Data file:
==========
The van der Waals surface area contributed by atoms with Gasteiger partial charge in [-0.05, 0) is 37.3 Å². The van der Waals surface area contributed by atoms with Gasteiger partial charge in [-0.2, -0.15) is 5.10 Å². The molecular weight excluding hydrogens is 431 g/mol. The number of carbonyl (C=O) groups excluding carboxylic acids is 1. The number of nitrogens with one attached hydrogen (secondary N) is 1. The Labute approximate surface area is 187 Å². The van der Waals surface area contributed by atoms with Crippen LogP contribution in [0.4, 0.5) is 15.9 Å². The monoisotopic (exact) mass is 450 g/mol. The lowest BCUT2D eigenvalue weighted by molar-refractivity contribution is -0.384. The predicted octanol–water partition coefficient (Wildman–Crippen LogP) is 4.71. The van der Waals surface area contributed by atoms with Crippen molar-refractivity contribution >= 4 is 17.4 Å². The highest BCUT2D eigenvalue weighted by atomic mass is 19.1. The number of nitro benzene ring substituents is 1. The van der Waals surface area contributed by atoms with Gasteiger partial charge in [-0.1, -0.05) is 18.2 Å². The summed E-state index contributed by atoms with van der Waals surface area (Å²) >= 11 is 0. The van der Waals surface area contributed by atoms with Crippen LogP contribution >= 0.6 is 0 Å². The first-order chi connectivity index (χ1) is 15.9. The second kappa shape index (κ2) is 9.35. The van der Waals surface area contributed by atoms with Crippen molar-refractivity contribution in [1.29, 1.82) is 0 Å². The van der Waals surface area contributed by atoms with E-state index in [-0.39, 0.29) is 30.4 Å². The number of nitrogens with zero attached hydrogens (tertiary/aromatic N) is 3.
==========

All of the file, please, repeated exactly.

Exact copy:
The van der Waals surface area contributed by atoms with Gasteiger partial charge in [-0.05, 0) is 37.3 Å². The van der Waals surface area contributed by atoms with Gasteiger partial charge in [-0.2, -0.15) is 5.10 Å². The molecular weight excluding hydrogens is 431 g/mol. The number of carbonyl (C=O) groups excluding carboxylic acids is 1. The number of nitrogens with one attached hydrogen (secondary N) is 1. The Labute approximate surface area is 187 Å². The van der Waals surface area contributed by atoms with Crippen LogP contribution in [0.4, 0.5) is 15.9 Å². The monoisotopic (exact) mass is 450 g/mol. The lowest BCUT2D eigenvalue weighted by molar-refractivity contribution is -0.384. The predicted octanol–water partition coefficient (Wildman–Crippen LogP) is 4.71. The van der Waals surface area contributed by atoms with Crippen molar-refractivity contribution >= 4 is 17.4 Å². The highest BCUT2D eigenvalue weighted by atomic mass is 19.1. The number of nitro benzene ring substituents is 1. The van der Waals surface area contributed by atoms with Gasteiger partial charge in [-0.1, -0.05) is 18.2 Å². The summed E-state index contributed by atoms with van der Waals surface area (Å²) >= 11 is 0. The van der Waals surface area contributed by atoms with Crippen LogP contribution >= 0.6 is 0 Å². The first-order chi connectivity index (χ1) is 15.9. The second kappa shape index (κ2) is 9.35. The van der Waals surface area contributed by atoms with Crippen molar-refractivity contribution in [1.29, 1.82) is 0 Å². The van der Waals surface area contributed by atoms with E-state index in [-0.39, 0.29) is 30.4 Å². The number of nitrogens with zero attached hydrogens (tertiary/aromatic N) is 3.